Here’s What You Should Eat For Dinner Tonight

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Fish — because it’s healthy. And definitely parsnips, because it’s fall.

Emily Fleischaker / BuzzFeed

You could use any kind of skin-on fish for this recipe. Technically I wanted black bass; my grocery store didn't have any so I tried striped bass. It was good.

Inspired by this other fish recipe by Alison Roman.

Serves 2

INGREDIENTS
3 large parsnips
3 Yukon gold potatoes
1/2 cup milk (or cream or half and half)
2 tablespoons butter
1 garlic clove
1 tablespoon thyme leaves
1 orange
kosher salt and pepper
2 5-oz packages of baby kale (or just a bunch of regular kale with the stems removed and the leaves sliced)
2 5-oz filets of skin-on striped bass
1 tablespoon vegetable oil

PREPARATION

1. Peel potatoes and parsnips then chop them roughly into 1-inch pieces — exact size doesn't matter as long as the pieces are all about the same size. Put them in a large pot and cover them by 1″ with water. Bring the water to a boil and cook them until they are tender throughout when pierced with a paring knife — this takes about 15-20 minutes depending on the size of the pieces and the pot size and stuff, so test after 15 minutes and every couple minutes afterwards until they're tender.

3. Meanwhile, put 1/2 cup milk (or cream or half and half) in a small saucepan with 2 tablespoons of butter and gently heat until the butter melts. You can let it simmer but don't let it boil, ideally.

4. As your potatoes are boiling and your dairy is melting, prep the fish stuff: Thinly slice the garlic; squeeze the orange so you have about 1/2 cup fresh orange juice; and pick the thyme leaves off the sprigs.

5. Fill a medium saucepan with a 1/4″ of water — ie, just a little water. If you have a steamer basket (see photo below) set it inside, then put the kale in and cover it. Don't turn on the heat to cook it yet. If you don't have a steamer basket, just pile the kale in on top of the water and order one on the internet for next time.

6. By now your potatoes and parnips should be tender. Before you drain them, scoop out a cup of the cooking liquid and set aside. Then turn off the heat and drain the potatoes/parnips and return them to the pot. While they are still warm, add the warm milk/butter and a good amount of kosher salt and mash everything together. (The tool you use for the mashing is a often a circumstantial issue — to do it quickly, a potato masher is best. If you don't have one, you can get the job done with a wooden spoon or a whisk, but it's not always fun. You can use an electric mixer or a food processor of course if you have them and feel like it. Or, if you are like me and you can't find practically any of those things because you moved (somewhat) recently and life is a mess, use a weird cocktail muddler that is somehow easier to find.) Add some of the cooking liquid if you need it, and season with more salt to taste (and even more warmed butter/milk if you want.) Cover partially so they stay warm.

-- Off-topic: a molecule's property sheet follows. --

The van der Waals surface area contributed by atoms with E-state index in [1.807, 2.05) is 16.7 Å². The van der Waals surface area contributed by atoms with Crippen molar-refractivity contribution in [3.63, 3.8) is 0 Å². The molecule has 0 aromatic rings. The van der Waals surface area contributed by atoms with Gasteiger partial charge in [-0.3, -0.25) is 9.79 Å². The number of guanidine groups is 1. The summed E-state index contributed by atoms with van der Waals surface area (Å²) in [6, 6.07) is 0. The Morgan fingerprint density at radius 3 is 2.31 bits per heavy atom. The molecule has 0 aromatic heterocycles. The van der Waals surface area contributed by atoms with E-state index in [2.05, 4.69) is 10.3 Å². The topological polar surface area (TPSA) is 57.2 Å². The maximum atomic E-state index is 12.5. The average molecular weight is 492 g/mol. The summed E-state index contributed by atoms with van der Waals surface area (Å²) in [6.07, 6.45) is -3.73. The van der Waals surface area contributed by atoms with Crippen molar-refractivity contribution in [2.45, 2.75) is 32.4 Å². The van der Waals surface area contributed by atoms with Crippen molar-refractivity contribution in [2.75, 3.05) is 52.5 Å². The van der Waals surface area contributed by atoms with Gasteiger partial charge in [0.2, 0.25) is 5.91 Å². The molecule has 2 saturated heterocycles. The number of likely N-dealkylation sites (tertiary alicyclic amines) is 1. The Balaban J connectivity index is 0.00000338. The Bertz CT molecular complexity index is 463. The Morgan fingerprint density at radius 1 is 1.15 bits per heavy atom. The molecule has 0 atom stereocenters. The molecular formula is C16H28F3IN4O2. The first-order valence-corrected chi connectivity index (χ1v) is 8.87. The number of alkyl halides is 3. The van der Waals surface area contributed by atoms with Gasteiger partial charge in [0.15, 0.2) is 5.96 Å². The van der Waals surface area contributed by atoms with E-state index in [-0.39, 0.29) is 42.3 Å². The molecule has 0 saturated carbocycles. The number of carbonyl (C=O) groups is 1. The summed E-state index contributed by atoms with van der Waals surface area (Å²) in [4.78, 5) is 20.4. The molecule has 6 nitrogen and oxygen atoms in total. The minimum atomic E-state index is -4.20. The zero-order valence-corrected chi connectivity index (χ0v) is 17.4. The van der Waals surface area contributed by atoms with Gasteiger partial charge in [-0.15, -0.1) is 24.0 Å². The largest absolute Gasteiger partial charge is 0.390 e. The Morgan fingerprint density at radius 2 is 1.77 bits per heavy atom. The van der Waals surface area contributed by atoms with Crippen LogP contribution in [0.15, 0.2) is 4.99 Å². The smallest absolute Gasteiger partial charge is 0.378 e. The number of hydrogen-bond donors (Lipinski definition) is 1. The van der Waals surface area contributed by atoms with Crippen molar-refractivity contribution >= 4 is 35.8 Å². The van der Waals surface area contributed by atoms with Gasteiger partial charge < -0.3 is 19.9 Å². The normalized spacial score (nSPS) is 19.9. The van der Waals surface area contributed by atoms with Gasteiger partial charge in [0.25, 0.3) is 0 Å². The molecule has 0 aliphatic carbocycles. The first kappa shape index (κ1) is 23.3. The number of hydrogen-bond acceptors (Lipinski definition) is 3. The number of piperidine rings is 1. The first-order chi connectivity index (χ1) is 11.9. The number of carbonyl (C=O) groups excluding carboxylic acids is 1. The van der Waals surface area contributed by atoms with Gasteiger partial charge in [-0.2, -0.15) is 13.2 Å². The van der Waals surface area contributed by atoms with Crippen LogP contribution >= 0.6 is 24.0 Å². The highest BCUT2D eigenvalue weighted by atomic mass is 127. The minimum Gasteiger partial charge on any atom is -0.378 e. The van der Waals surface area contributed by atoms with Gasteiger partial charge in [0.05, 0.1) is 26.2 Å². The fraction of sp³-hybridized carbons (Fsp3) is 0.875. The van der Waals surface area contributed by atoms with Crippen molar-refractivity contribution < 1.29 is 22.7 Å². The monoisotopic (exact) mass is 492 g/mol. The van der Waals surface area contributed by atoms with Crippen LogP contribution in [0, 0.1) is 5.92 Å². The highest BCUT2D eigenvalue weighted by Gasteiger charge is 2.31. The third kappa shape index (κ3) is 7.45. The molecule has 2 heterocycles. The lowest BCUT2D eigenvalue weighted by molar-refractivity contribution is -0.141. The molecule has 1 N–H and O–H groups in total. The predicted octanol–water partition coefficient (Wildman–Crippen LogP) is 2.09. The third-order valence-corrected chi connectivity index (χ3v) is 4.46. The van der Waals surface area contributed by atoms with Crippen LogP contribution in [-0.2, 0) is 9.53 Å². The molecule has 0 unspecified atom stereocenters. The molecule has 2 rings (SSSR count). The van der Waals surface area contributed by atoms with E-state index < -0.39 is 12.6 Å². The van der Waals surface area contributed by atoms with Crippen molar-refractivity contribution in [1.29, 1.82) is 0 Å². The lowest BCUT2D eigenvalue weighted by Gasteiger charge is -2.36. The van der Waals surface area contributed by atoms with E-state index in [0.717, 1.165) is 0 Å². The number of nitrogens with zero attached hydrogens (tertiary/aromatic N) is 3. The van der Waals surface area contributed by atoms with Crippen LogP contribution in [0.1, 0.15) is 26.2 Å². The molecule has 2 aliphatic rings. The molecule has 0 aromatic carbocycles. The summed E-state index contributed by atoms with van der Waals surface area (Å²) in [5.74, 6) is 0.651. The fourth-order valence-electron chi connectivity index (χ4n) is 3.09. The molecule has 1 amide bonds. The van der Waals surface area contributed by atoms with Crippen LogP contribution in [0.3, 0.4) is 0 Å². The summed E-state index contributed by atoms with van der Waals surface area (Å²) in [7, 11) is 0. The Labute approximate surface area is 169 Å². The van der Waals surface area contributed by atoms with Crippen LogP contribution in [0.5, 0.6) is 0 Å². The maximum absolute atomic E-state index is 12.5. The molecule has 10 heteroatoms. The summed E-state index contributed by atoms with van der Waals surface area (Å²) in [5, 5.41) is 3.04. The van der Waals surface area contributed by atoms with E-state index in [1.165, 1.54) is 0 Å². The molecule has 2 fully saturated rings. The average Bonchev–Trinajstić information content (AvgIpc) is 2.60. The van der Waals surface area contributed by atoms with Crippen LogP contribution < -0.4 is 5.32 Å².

7. Turn on the heat under your kale to bring the water to a simmer, which will create steam to steam the kale! Let it stay covered until the kale is wilted but still bright green, then uncover.

8. As your kale is steaming, it's time to finish up the meal / cook your fish! Put the tablespoon of vegetable oil in a saute pan (large enough to hold both pieces of fish without crowding) over medium-high heat and get the oil so hot that it's almost smoking. As the oil is heating, dry the fish on both sides with a paper towel and season it generously with salt and pepper on both sides. Once the oil is super hot / shimmering, lay the filets in the pan skin side down and DON'T MOVE THEM. If the oil is hot enough and there is a nice thin layer of it on the pan, the fish will not stick. Cook them about 5-7 minutes without moving them until the skin is golden brown and crisp.

9. Check the kale; turn off the heat and uncover if it's done.

10. Gently flip the fish over, flipping away from you to avoid oil splattering, then add the sliced garlic and thyme to the pan. Cook, stirring the garlic/thyme occasionally, until fish is opaque throughout, about 1 more minute. Then add orange juice to pan (pour it through a strainer so none of the seeds get in there) and swirl to combine. Transfer fish to the plates with the parsnip-potato mash and the kale and pour the vinaigrette over.

Make sure when you peel and chop your potatoes and parsnips that they are all about the same size so they cook at the same rate when you boil them.

Make sure when you peel and chop your potatoes and parsnips that they are all about the same size so they cook at the same rate when you boil them.

Emily Fleischaker / BuzzFeed

Get all of the ingredients for the vinaigrette ready before you start to saute your fish.

Get all of the ingredients for the vinaigrette ready before you start to saute your fish.

Emily Fleischaker / BuzzFeed


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